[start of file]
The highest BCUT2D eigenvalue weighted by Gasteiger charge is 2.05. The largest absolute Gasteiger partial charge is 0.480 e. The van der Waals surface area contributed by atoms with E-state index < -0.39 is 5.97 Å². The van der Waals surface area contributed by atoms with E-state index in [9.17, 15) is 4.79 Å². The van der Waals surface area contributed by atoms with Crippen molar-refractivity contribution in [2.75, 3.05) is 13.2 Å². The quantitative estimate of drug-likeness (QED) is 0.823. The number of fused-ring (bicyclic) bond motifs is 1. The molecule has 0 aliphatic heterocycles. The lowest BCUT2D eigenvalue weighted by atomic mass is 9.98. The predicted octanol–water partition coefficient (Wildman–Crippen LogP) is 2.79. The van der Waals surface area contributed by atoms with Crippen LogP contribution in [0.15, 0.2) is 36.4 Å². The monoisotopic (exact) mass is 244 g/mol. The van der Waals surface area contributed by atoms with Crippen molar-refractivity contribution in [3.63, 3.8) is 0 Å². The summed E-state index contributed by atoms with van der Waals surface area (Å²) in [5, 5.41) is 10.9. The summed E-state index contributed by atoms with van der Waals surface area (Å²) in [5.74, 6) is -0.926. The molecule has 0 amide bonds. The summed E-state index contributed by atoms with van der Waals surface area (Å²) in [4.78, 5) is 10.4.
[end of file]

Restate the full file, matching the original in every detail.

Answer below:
The highest BCUT2D eigenvalue weighted by Gasteiger charge is 2.05. The largest absolute Gasteiger partial charge is 0.480 e. The van der Waals surface area contributed by atoms with E-state index < -0.39 is 5.97 Å². The van der Waals surface area contributed by atoms with E-state index in [9.17, 15) is 4.79 Å². The van der Waals surface area contributed by atoms with Crippen molar-refractivity contribution in [2.75, 3.05) is 13.2 Å². The quantitative estimate of drug-likeness (QED) is 0.823. The number of fused-ring (bicyclic) bond motifs is 1. The molecule has 0 aliphatic heterocycles. The lowest BCUT2D eigenvalue weighted by atomic mass is 9.98. The predicted octanol–water partition coefficient (Wildman–Crippen LogP) is 2.79. The van der Waals surface area contributed by atoms with Crippen LogP contribution in [0.15, 0.2) is 36.4 Å². The monoisotopic (exact) mass is 244 g/mol. The van der Waals surface area contributed by atoms with Crippen molar-refractivity contribution in [3.63, 3.8) is 0 Å². The summed E-state index contributed by atoms with van der Waals surface area (Å²) in [5, 5.41) is 10.9. The summed E-state index contributed by atoms with van der Waals surface area (Å²) in [5.74, 6) is -0.926. The molecule has 0 amide bonds. The summed E-state index contributed by atoms with van der Waals surface area (Å²) in [4.78, 5) is 10.4.